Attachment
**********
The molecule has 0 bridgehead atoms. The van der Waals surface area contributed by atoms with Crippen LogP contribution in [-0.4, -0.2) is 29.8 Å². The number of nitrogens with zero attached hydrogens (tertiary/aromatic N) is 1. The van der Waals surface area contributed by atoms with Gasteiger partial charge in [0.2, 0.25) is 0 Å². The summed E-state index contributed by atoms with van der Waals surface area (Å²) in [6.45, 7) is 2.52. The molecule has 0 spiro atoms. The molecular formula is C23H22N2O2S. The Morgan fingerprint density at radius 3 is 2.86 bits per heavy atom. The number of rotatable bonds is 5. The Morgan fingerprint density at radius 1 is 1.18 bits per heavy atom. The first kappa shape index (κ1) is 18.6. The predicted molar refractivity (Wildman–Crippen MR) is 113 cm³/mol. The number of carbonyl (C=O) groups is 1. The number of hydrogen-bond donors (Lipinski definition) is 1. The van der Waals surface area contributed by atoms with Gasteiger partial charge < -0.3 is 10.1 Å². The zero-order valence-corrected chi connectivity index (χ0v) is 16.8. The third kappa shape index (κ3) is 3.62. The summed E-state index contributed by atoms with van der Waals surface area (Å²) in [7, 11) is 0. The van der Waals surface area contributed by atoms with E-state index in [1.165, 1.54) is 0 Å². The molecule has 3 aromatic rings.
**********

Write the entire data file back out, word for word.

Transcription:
The molecule has 0 bridgehead atoms. The van der Waals surface area contributed by atoms with Crippen LogP contribution in [-0.4, -0.2) is 29.8 Å². The number of nitrogens with zero attached hydrogens (tertiary/aromatic N) is 1. The van der Waals surface area contributed by atoms with Gasteiger partial charge in [0.2, 0.25) is 0 Å². The summed E-state index contributed by atoms with van der Waals surface area (Å²) in [6.45, 7) is 2.52. The molecule has 0 spiro atoms. The molecular formula is C23H22N2O2S. The Morgan fingerprint density at radius 3 is 2.86 bits per heavy atom. The number of rotatable bonds is 5. The Morgan fingerprint density at radius 1 is 1.18 bits per heavy atom. The first kappa shape index (κ1) is 18.6. The predicted molar refractivity (Wildman–Crippen MR) is 113 cm³/mol. The number of carbonyl (C=O) groups is 1. The number of hydrogen-bond donors (Lipinski definition) is 1. The van der Waals surface area contributed by atoms with Gasteiger partial charge < -0.3 is 10.1 Å². The zero-order valence-corrected chi connectivity index (χ0v) is 16.8. The third kappa shape index (κ3) is 3.62. The summed E-state index contributed by atoms with van der Waals surface area (Å²) in [7, 11) is 0. The van der Waals surface area contributed by atoms with E-state index in [1.165, 1.54) is 0 Å². The molecule has 3 aromatic rings.